It is Oak and about 6' tall some of the small numbers at the top have come unglued but the numbers have been saved. It is running just fine. My mother passed and we need to place a value on it for the estate. It was purchased in 1983. I do have some pictures.
Walnut Bowl Store #6 on IH-35 in Kyle, Tx. We have the receipt.
Thank you for sending in your family Hall clock (also known as a grandfather clock) to mearto for an appraisal. I will do my very best to help you with it today.
Stained oak, three weight, 8-day time, strike and quarterly chiming Hall clock (also known as a modern grandfather clock), Model 610-178, with imported German (Franz Hermle) movement, made and sold by the Howard Miller Clock Company, Zeeland, Michigan circa 1983.
CASE – Approximately 80" x 14" x 20" stained solid oak Hall clock with serpentine split pediment design with a central plinth supporting a wooden ball and spire finial. There is a shaped burled walnut panel in the tympanum concentric with the shape of the pediment. An arched cornice sits above the arched glazed trunk door. The door is flanked by full length, chamfered flat pilasters with segmented wooden-cuffed turnings. The sides of the case have rectilinear glass panels. The short horizontal wooden base contains an applied rectilinear panel above a broad stepped molding with the case sitting flat to the floor. .
DIAL - A brass alloy, arched dial with Arabic hours in round cartouche form with closed minute ring, silvered corner spandrels and brass filigree dial center. There are steel skeletonized Chippendale-style hands and three apertures for winding the weights. The lunette has a revolving moon and two hemispheres. . .
MOVEMENT - NOT SHOWN, but likely a German made (Franz Hermle & Son) three train, triple weight driven movement with solid brass plates, of eight day duration with quarterly Westminster chiming and full chime and strike on the hour. The solid brass plate movement strikes via a series of hammers, on a series of metal rods inside the case. Three polished brass canister weights power the movement while a gridiron pendulum rod with an applied ornate lyre brass pendulum bob swings inside the case. . .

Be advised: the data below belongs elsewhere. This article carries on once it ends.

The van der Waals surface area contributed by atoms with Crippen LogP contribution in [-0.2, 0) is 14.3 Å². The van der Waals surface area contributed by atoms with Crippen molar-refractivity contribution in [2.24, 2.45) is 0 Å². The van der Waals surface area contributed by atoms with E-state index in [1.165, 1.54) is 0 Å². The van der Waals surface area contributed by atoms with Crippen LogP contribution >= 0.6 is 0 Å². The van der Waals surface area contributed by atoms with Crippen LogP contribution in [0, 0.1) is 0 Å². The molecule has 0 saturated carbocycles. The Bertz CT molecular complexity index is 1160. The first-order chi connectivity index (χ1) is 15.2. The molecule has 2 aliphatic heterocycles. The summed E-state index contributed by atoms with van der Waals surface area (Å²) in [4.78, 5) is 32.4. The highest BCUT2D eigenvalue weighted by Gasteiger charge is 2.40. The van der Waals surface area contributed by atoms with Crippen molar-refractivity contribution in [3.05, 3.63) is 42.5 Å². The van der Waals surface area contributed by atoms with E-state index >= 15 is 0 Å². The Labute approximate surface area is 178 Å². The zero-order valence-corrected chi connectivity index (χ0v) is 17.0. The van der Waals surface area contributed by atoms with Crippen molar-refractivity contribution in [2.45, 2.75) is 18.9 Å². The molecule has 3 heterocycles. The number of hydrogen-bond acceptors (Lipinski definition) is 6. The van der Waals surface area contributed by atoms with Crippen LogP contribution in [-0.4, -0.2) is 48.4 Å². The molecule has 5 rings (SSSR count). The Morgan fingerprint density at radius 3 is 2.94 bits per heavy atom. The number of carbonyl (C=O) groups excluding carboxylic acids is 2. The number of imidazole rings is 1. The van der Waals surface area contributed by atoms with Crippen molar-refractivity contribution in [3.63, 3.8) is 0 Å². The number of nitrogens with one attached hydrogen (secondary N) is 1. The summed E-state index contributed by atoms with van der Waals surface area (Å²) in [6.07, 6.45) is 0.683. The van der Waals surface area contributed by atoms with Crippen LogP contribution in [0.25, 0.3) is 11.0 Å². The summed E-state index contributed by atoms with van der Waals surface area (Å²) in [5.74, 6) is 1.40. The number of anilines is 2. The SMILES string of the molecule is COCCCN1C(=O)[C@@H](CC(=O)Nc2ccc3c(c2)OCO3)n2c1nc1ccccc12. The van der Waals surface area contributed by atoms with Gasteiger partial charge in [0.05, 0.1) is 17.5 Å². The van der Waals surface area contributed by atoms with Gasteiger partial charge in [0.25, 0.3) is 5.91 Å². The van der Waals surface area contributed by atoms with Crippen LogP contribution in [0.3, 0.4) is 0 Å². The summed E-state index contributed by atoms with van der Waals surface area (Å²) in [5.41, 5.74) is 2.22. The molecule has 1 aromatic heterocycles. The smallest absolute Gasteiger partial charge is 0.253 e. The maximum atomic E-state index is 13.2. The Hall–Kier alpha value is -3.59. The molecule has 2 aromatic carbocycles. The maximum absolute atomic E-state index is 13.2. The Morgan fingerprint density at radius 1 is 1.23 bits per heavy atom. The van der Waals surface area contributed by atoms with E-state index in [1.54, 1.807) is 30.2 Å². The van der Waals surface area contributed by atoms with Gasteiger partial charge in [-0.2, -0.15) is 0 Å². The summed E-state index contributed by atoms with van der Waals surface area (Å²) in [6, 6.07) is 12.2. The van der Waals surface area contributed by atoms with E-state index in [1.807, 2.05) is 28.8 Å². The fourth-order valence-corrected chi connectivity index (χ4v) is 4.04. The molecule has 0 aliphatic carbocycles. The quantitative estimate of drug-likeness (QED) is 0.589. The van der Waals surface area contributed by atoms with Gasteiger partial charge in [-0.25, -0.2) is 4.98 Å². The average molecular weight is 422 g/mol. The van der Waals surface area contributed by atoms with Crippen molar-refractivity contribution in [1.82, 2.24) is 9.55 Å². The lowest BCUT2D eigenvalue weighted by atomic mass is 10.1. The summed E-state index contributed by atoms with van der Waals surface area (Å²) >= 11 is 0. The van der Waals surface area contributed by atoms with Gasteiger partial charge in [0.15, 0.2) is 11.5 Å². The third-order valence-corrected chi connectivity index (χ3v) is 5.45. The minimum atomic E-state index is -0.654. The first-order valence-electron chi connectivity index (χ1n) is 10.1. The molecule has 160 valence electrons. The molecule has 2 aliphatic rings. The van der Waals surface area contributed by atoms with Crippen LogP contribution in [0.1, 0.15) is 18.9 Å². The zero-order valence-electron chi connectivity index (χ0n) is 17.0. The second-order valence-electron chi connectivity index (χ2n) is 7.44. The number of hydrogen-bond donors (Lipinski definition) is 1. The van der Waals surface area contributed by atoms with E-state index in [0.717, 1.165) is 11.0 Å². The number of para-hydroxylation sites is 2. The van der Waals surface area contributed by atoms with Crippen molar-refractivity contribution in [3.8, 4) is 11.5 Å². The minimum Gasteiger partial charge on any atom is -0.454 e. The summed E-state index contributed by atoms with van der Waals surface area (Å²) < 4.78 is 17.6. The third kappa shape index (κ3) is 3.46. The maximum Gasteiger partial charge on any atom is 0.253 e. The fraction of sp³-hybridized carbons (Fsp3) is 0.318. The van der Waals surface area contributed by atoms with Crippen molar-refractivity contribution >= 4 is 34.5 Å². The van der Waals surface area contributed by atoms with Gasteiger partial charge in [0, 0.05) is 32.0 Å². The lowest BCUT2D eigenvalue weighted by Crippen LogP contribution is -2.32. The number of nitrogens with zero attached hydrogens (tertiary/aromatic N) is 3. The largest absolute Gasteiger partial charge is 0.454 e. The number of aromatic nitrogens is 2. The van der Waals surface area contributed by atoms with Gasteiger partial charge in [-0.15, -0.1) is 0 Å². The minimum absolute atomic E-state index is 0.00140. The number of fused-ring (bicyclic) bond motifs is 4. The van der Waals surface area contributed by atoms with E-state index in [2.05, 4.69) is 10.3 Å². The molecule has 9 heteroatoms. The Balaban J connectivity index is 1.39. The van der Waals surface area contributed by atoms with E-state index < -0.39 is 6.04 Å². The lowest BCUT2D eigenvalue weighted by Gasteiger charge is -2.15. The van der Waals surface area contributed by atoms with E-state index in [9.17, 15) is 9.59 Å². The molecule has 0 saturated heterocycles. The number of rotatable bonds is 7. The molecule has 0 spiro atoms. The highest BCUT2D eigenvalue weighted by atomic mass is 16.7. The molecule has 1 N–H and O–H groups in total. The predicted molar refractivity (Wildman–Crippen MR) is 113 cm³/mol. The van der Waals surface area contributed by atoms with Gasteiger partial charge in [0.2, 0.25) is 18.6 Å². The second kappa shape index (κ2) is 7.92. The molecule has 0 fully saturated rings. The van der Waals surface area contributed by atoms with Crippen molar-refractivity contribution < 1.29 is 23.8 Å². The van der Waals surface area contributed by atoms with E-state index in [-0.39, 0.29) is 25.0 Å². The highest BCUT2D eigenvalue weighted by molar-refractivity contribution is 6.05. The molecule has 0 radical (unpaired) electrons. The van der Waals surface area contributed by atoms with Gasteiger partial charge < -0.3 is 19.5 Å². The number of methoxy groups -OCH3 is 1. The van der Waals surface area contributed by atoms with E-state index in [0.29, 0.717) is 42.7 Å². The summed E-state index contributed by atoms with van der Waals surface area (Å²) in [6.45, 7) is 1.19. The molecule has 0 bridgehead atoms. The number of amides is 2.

Condition: Several of the brass Arabic numerals have come off the dial but the family has them with the clock case. The clock appears to be in very fine condition. I make the assumption it remains fully functional today. The case is very fine as is the dial and movement. . .
Born in 1905, Howard Miller followed in his father’s footsteps in the skilled craft of clockmaking. Hailing from the famed clockmaking area of the Black Forest region of Germany, Howard brought his clockmaking skills to the United States and founded his own clock company in Zeeland, Michigan in 1926 at the early age of just 21 years. From the beginning Howard Miller developed a focus on quality and innovation in his clocks. The company’s first products were a line of chiming mantel and wall clocks. While the first clocks were made in traditional American designs, after 1933 they introduced original clocks which won awards for their design. Many of these early clocks are prized by clock collectors and are displayed in clock museums due to the innovation of their design. In the 1960’s the company expanded its product line by introducing floor clocks that most of us call grandfather clocks. (To be precise the correct term for these clocks since their inception in the 1880s, is ‘Hall’ clock) In 1964, they built a new factory: since then, the company has become not only the largest clock company in the United States but the largest producer of grandfather clocks in the world. Howard Miller died in 1995 at the age of 90 and the company that bears his name continues to manufacture quality clocks.
Hall clocks were made and are still being made by the tens of thousands and going back to the 1980s by the hundreds of thousands. Their price has fallen significantly since your clock was purchased at a retail price of $1750 back in the early 1980s. I think that the form of your case and the condition of the wood is quite fine, and would fit into any contemporary setting nicely. One of the problems is that it is not an antique, nor is it old enough to be called vintage.
When I look at the comparable marketplace, at auction, for your type of Howard Miller grandfather clock, given its fine condition and good proportions I believe it would sell at auction today in the $650-$750 price range (fair market value). The retail price today would be much higher and likely close to what you paid in the 1980s, about $1800-$2000 (if sold in a retail store).
I hope I have been of help to you today, and again, thank you for using our service.